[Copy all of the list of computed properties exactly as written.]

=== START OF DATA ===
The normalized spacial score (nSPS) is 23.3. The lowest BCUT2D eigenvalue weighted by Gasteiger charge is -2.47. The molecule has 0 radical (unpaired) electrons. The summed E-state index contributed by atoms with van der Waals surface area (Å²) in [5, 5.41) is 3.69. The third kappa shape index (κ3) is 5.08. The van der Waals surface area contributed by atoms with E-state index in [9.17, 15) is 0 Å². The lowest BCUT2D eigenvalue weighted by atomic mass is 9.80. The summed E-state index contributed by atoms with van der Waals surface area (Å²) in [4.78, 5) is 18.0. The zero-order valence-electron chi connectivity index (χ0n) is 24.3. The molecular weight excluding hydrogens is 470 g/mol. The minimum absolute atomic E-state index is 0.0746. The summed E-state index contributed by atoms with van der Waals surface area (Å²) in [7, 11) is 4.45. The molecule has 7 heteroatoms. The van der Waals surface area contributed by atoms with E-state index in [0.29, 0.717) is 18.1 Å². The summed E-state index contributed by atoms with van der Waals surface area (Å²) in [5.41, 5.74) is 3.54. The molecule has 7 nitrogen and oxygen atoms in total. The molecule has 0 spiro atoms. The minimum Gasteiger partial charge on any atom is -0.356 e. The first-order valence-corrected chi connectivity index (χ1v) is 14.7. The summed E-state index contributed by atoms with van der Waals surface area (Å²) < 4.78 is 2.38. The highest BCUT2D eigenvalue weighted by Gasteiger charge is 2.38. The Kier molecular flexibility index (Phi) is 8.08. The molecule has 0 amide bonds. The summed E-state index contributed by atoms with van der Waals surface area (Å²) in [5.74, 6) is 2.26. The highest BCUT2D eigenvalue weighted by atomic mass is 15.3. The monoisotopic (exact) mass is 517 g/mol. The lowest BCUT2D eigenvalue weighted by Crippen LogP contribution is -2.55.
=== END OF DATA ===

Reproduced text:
The normalized spacial score (nSPS) is 23.3. The lowest BCUT2D eigenvalue weighted by Gasteiger charge is -2.47. The molecule has 0 radical (unpaired) electrons. The summed E-state index contributed by atoms with van der Waals surface area (Å²) in [5, 5.41) is 3.69. The third kappa shape index (κ3) is 5.08. The van der Waals surface area contributed by atoms with E-state index in [9.17, 15) is 0 Å². The lowest BCUT2D eigenvalue weighted by atomic mass is 9.80. The summed E-state index contributed by atoms with van der Waals surface area (Å²) in [4.78, 5) is 18.0. The zero-order valence-electron chi connectivity index (χ0n) is 24.3. The molecular weight excluding hydrogens is 470 g/mol. The minimum absolute atomic E-state index is 0.0746. The summed E-state index contributed by atoms with van der Waals surface area (Å²) in [7, 11) is 4.45. The molecule has 7 heteroatoms. The van der Waals surface area contributed by atoms with E-state index in [0.29, 0.717) is 18.1 Å². The summed E-state index contributed by atoms with van der Waals surface area (Å²) in [5.41, 5.74) is 3.54. The molecule has 7 nitrogen and oxygen atoms in total. The molecule has 0 spiro atoms. The minimum Gasteiger partial charge on any atom is -0.356 e. The first-order valence-corrected chi connectivity index (χ1v) is 14.7. The summed E-state index contributed by atoms with van der Waals surface area (Å²) < 4.78 is 2.38. The highest BCUT2D eigenvalue weighted by Gasteiger charge is 2.38. The Kier molecular flexibility index (Phi) is 8.08. The molecule has 0 amide bonds. The summed E-state index contributed by atoms with van der Waals surface area (Å²) in [5.74, 6) is 2.26. The highest BCUT2D eigenvalue weighted by atomic mass is 15.3. The monoisotopic (exact) mass is 517 g/mol. The lowest BCUT2D eigenvalue weighted by Crippen LogP contribution is -2.55.